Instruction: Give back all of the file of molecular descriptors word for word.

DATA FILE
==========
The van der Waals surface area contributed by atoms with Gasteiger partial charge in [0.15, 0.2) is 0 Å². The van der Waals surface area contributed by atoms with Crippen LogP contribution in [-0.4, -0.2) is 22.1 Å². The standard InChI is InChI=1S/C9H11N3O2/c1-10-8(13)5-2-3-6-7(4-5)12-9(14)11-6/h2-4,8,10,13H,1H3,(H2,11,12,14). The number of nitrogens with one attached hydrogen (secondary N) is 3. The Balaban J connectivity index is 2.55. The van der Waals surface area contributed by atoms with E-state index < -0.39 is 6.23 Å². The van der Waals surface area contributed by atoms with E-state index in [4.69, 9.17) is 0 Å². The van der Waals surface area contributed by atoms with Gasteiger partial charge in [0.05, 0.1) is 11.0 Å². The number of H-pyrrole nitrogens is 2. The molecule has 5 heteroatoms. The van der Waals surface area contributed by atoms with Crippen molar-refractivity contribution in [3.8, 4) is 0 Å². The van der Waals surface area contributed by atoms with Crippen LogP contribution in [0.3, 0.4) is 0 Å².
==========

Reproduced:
The van der Waals surface area contributed by atoms with Gasteiger partial charge in [0.15, 0.2) is 0 Å². The van der Waals surface area contributed by atoms with Crippen LogP contribution in [-0.4, -0.2) is 22.1 Å². The standard InChI is InChI=1S/C9H11N3O2/c1-10-8(13)5-2-3-6-7(4-5)12-9(14)11-6/h2-4,8,10,13H,1H3,(H2,11,12,14). The number of nitrogens with one attached hydrogen (secondary N) is 3. The Balaban J connectivity index is 2.55. The van der Waals surface area contributed by atoms with E-state index < -0.39 is 6.23 Å². The van der Waals surface area contributed by atoms with E-state index in [4.69, 9.17) is 0 Å². The van der Waals surface area contributed by atoms with Gasteiger partial charge in [0.05, 0.1) is 11.0 Å². The number of H-pyrrole nitrogens is 2. The molecule has 5 heteroatoms. The van der Waals surface area contributed by atoms with Crippen molar-refractivity contribution in [3.8, 4) is 0 Å². The van der Waals surface area contributed by atoms with Crippen LogP contribution in [0.3, 0.4) is 0 Å².